Wednesday, November 11, 2015

This Season

In her book Bittersweet, Shauna Niequist wrote a chapter called 25. It's one of my favorite essays of hers and I recently told a friend to reread those words. My friend read it and then said, "That was wonderful. I feel like you could write a chapter or blog post like that and I'd love it. Anything you write like that, I love." This is for her and for anyone else who is trying to figure out this season of life. 

This whole "growing up" thing is so much trickier than most of us expected. Contrary to popular belief,  you don't just graduate from college and automatically fall into the perfect job, find the love of your life in the next one to three years and then start having children a year and a half after getting married. The truth is there is no magic formula for happiness, no blueprint with seven easy steps to follow. Life is messy and beautiful, unpredictable and exciting. I've been in the real world for seven years now and I'm still figuring it out day by day, year by year.

I'm learning as I go and there are some things I wish I would have been told years ago. Partly because I didn't figure them out for awhile, and partly because they're just good truths I need to be reminded of. Maybe you need to hear some of these words wherever you are right now.

Do you remember how often you were asked "Where are you going to college? What are you majoring in?" when you were finishing High School and starting the next chapter of your life? After hearing that so often it makes sense when we believe that our major, and then our career, will be the thing that defines us. We believe if you choose to work in nursing, social work, physical therapy, business or marketing then that is where you will find your identity. You are your job.

But I'm learning that your career doesn't have to be all that you do. I'm a teacher but I'm also a camp counselor, a Young Life leader, a writer, a runner, an artist, a friend. I'm so much more than a teacher. There's freedom in not having to fit into just one box.

Your job doesn't define you, but it's still important because of the huge amount of time you spend there every week. One of my best friends has been in her first job for nearly two years now. She hates it. It seemed like a perfect opportunity at first, but she soon realized a desk job, even at a phenomenal company, was not as great as she had imagined. Now she's thinking about going back to school to pursue a career that she's always wanted. It's risky and scary to leave a salary. So much would be up in the air and life would be unpredictable. But what if she could be going to a job that she loves? Could that be a trade worth making?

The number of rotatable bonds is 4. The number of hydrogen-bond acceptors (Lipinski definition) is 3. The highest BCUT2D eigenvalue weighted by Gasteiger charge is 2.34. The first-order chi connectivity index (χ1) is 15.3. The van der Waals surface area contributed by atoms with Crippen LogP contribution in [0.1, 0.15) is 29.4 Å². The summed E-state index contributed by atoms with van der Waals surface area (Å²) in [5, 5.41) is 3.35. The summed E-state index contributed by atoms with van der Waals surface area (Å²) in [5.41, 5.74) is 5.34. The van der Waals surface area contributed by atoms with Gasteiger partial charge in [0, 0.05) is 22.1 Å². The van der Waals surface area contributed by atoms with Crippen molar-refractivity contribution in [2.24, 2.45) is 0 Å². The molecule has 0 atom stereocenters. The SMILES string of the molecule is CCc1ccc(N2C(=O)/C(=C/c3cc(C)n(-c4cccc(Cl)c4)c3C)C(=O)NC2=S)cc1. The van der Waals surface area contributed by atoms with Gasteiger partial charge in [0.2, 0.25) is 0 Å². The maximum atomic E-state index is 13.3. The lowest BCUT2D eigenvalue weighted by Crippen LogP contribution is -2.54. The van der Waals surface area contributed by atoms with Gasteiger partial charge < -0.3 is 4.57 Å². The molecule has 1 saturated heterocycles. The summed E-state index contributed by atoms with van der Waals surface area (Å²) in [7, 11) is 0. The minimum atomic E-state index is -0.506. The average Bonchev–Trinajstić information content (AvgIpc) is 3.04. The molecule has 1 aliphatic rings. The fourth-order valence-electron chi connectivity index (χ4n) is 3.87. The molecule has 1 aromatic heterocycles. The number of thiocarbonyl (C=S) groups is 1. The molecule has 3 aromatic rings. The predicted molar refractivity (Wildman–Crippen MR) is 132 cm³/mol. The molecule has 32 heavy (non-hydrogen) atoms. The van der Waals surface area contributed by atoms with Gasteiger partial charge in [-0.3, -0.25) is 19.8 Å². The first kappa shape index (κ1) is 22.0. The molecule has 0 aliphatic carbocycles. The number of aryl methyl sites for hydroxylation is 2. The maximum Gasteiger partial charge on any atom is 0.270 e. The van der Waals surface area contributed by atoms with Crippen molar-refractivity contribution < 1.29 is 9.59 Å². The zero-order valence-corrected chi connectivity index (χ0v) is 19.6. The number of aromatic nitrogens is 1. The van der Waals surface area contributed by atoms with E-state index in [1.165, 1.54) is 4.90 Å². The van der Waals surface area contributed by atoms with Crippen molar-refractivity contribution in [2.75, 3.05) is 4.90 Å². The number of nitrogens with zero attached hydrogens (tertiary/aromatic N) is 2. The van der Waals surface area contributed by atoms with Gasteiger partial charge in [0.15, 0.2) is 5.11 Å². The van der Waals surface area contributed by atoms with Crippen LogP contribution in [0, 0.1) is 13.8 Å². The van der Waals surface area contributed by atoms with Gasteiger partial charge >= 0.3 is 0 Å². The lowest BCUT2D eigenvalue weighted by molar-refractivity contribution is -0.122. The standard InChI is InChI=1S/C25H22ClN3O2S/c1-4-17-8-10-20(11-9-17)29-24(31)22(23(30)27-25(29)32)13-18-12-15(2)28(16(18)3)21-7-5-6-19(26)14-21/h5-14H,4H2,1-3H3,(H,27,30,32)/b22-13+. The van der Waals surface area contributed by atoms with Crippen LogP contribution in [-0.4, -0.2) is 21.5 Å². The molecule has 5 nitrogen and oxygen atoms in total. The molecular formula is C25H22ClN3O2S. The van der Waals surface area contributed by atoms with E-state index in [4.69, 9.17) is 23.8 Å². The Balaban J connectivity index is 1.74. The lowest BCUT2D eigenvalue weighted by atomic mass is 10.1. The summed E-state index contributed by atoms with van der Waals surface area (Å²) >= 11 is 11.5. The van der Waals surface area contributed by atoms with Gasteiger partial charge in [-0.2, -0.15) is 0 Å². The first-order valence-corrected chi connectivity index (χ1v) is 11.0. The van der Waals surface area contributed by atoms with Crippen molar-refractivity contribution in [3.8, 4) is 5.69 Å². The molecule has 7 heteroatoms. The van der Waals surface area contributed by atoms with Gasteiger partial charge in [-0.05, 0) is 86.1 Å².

Another friend of mine has been out in the real world for three years and has had at least five different jobs. She has moved a few times, lived with her parents for awhile and is planning her next great adventure. After working at a ranch and saving up money she's going to travel abroad in a country she has always wanted to visit. When she talks about the places she has been and the places she wants to go her eyes light up. Her enthusiasm is contagious and you're tempted to pack a bag and go along with her. Her life is far from typical, others might call it irresponsible or unconventional, but right now it's exactly what she wants. She feels like everyone else is settling down but she just can't bring herself to do that yet. Eventually she'll put down roots, but for now I think she's doing just fine. There will probably be decades of a more traditional life for her, so I think embracing this season of nomadic travel is exactly what she needs to do.

Wherever you go, I think one of the most important things you should do is find your tribe. Life is better when you're walking with people. Different than college or HS, you're no longer surrounded by people in the same stage of life as you who conveniently join the same club or team or study group or sorority. You have to put in the time and energy to find your people and then invest in them. For me that looks like my Young Life family--the leaders, the kids and their families. They've made this community feel like home. It took me awhile to feel like I really belonged here, like I really mattered to other people and they needed me. Now it's hard to imagine going anywhere else. My YL girls invite me to their volleyball games, families ask me to come over for dinner at their house, and my girls ask me for advice. These have become my people.